The LMS Dilemma & Chinese Food

Aug 09, 2017

Here at Snap Synapse, we do a lot of LMS implementations and integrations. Though we have a great track record of success, it’s hard won. It seems like we run into the same dilemma with every client. After looking for metaphors and analogies to express this, I think we have The One.

People come to an LMS asking, “what can this system do?” and “show me what to choose from” as if they’re walking into a café to order one or two of a dozen items off the menu.

Only this system is not a café at all, it’s more like a Chinese restaurant with 500 menu items in 3 different languages that can all be customized.

We need to know something about what the customer is looking for before we can be of much help.

Welcome to Happy LMS Chinese Restaurant!

Image under Creative Commons 4.0 license, owned by MANSINcha and courtesy Wikipedia

Image under Creative Commons 4.0 license, owned by MANSINcha and courtesy Wikipedia

  • Our specialty is Char Siu! We have made this recipe proudly for 5 generations — what, you don’t eat pork? No problem, we offer many delicious foods on our menu! But if no pork, you should skip this page.
  • And you have a shellfish allergy? Okay, nothing on this page. And nothing with today’s fish stock either.
  • Only poultry and no MSG? You want this page called “Fowl” and that symbol right there.
  • And what do you mean by “some spicy”?
  • Great, now did you want that served in courses or traditional dim sum style?
  • Yes, of course I can bring you a fork.

Then someone has to translate this order to the kitchen, of course. And the well-meaning customer can send things back too:

  • Here is the duck you ordered. Yes, of course it has a head. Why, is this a problem?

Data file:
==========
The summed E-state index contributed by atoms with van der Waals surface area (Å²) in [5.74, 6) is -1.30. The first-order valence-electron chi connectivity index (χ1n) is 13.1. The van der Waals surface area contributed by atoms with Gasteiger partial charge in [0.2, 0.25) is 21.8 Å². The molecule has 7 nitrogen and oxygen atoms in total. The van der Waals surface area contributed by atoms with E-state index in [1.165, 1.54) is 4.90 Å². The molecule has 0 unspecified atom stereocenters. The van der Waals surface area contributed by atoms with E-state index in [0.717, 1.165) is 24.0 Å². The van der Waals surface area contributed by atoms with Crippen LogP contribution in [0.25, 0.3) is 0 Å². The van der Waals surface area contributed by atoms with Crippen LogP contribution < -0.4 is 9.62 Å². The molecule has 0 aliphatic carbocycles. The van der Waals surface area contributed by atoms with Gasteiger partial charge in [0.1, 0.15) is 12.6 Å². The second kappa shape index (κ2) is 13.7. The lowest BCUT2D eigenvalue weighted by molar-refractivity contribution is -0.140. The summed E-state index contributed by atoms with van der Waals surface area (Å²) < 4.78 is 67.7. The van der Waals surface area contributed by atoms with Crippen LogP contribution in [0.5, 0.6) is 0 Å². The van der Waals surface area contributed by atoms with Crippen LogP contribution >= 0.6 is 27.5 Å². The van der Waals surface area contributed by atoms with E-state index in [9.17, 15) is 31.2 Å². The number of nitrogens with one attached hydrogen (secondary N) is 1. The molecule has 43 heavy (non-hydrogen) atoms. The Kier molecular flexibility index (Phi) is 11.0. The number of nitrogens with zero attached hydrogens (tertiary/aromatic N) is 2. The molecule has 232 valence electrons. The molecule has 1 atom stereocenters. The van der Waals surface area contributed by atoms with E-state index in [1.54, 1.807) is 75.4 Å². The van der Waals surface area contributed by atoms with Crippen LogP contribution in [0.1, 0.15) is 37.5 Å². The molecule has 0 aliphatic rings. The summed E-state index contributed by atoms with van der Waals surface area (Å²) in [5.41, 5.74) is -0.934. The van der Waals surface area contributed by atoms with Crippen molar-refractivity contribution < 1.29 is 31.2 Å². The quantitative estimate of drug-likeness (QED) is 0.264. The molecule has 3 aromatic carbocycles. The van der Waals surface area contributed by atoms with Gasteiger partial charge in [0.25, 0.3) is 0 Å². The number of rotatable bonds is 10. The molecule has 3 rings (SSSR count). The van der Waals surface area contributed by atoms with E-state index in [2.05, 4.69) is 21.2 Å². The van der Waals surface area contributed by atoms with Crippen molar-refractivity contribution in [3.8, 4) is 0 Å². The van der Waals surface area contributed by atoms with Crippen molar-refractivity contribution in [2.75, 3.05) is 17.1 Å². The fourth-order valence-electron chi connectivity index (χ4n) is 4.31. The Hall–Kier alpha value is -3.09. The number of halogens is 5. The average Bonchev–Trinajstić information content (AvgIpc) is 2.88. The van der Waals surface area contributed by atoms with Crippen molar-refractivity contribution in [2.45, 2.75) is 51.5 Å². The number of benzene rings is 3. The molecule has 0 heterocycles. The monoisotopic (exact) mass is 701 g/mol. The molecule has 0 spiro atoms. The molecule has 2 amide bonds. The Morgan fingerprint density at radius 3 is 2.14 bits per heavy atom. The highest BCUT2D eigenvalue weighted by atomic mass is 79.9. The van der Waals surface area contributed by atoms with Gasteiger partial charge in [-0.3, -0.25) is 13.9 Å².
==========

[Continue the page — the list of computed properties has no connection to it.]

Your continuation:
• Oh, that doesn’t look like a mushroom to you? I can assure you this is most definitely a mushroom. But yes, we can certainly make it again without that (grumble, grumble).
  • Yes, this is tea. If you don’t like it, we serve several other kinds of tea as well. Oh, no we don’t have any black tea for you, sorry. We serve only green teas.

Both parties are utterly unfamiliar with what the other expects. Neither knows the constraints or the complexities at play, and over time grow frustrated by them.

Let the restaurant make what it makes best and the meal will turn out great, whether you knew what to ask for or not. But this might not suit your taste, and could possibly offend or even poison someone with a specific food allergy.

Tell the kitchen how to prepare everything and your order will get lost in translation. Worse yet, you’ll get exactly what you asked for — instead of what tastes good! This is not a reflection on the quality of the restaurant (or on ALL Chinese restaurants) but rather a just symptom of the flawed approach.

It doesn’t matter what the LMS can do, it matters what it can do in your specific use case, that is with your specific business processes and data sources for your specific problems and your specific people.

Of course there are many similarities between companies and especially within industries. But in my experience no two organizations are alike in their learning needs, organizational structure, infrastructural limitations, or reporting expectations.

The LMS doesn’t know what you’re allergic to, we have to tell it. I don’t know what processes it makes sense to automate until I know what you’re doing already. Sure, I can make assumptions about your tastes or your workflow, but I can’t walk in the door with a questionnaire that defines them all for you — it would be so big that you’d never fill it out!

So, just like the vendors and the clients, we do the very best we can based on all our experience and expertise. Is this good enough? Nope. We’re always looking for something better. Got any suggestions?

It all starts with a conversation

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